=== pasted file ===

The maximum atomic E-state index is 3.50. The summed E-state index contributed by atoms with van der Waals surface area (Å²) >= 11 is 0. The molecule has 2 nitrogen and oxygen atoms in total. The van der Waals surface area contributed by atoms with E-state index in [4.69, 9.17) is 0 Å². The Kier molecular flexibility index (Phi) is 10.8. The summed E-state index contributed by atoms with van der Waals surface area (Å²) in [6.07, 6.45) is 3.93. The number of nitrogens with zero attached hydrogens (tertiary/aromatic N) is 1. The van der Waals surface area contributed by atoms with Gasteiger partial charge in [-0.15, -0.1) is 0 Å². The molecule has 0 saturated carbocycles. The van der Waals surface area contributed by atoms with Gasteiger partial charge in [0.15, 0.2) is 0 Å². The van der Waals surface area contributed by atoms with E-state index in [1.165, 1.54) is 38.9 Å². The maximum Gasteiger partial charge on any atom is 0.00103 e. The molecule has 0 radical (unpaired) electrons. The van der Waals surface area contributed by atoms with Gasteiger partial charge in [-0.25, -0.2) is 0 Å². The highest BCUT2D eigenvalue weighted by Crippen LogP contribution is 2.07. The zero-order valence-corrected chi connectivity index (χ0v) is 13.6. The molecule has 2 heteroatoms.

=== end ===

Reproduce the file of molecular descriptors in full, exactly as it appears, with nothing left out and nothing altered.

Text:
The maximum atomic E-state index is 3.50. The summed E-state index contributed by atoms with van der Waals surface area (Å²) >= 11 is 0. The molecule has 2 nitrogen and oxygen atoms in total. The van der Waals surface area contributed by atoms with E-state index in [4.69, 9.17) is 0 Å². The Kier molecular flexibility index (Phi) is 10.8. The summed E-state index contributed by atoms with van der Waals surface area (Å²) in [6.07, 6.45) is 3.93. The number of nitrogens with zero attached hydrogens (tertiary/aromatic N) is 1. The van der Waals surface area contributed by atoms with Gasteiger partial charge in [-0.15, -0.1) is 0 Å². The molecule has 0 saturated carbocycles. The van der Waals surface area contributed by atoms with Gasteiger partial charge in [0.15, 0.2) is 0 Å². The van der Waals surface area contributed by atoms with E-state index in [1.165, 1.54) is 38.9 Å². The maximum Gasteiger partial charge on any atom is 0.00103 e. The molecule has 0 radical (unpaired) electrons. The van der Waals surface area contributed by atoms with Gasteiger partial charge in [-0.25, -0.2) is 0 Å². The highest BCUT2D eigenvalue weighted by Crippen LogP contribution is 2.07. The zero-order valence-corrected chi connectivity index (χ0v) is 13.6. The molecule has 2 heteroatoms.